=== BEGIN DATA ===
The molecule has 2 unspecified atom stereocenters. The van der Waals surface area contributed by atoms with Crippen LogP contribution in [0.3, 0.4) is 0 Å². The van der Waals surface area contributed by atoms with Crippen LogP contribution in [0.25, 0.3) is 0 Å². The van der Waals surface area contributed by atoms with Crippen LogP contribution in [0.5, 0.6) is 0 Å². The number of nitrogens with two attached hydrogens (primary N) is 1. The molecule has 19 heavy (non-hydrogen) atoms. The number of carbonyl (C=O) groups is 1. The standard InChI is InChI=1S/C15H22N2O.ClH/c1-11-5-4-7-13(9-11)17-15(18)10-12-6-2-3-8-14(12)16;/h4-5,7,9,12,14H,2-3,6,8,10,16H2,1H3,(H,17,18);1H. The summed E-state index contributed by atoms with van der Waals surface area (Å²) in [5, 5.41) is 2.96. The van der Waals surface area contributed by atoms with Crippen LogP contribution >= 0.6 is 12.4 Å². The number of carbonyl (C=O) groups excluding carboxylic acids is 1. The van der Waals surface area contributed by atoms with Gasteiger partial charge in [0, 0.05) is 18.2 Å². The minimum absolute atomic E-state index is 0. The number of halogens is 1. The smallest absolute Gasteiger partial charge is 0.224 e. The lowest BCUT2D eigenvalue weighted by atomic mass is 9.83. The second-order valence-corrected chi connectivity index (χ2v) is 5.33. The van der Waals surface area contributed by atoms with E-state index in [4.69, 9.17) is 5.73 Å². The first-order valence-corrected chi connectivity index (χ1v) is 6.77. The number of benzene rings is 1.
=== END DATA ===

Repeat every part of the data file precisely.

The molecule has 2 unspecified atom stereocenters. The van der Waals surface area contributed by atoms with Crippen LogP contribution in [0.3, 0.4) is 0 Å². The van der Waals surface area contributed by atoms with Crippen LogP contribution in [0.25, 0.3) is 0 Å². The van der Waals surface area contributed by atoms with Crippen LogP contribution in [0.5, 0.6) is 0 Å². The number of nitrogens with two attached hydrogens (primary N) is 1. The molecule has 19 heavy (non-hydrogen) atoms. The number of carbonyl (C=O) groups is 1. The standard InChI is InChI=1S/C15H22N2O.ClH/c1-11-5-4-7-13(9-11)17-15(18)10-12-6-2-3-8-14(12)16;/h4-5,7,9,12,14H,2-3,6,8,10,16H2,1H3,(H,17,18);1H. The summed E-state index contributed by atoms with van der Waals surface area (Å²) in [5, 5.41) is 2.96. The van der Waals surface area contributed by atoms with Crippen LogP contribution >= 0.6 is 12.4 Å². The number of carbonyl (C=O) groups excluding carboxylic acids is 1. The van der Waals surface area contributed by atoms with Gasteiger partial charge in [0, 0.05) is 18.2 Å². The minimum absolute atomic E-state index is 0. The number of halogens is 1. The smallest absolute Gasteiger partial charge is 0.224 e. The lowest BCUT2D eigenvalue weighted by atomic mass is 9.83. The second-order valence-corrected chi connectivity index (χ2v) is 5.33. The van der Waals surface area contributed by atoms with E-state index in [4.69, 9.17) is 5.73 Å². The first-order valence-corrected chi connectivity index (χ1v) is 6.77. The number of benzene rings is 1.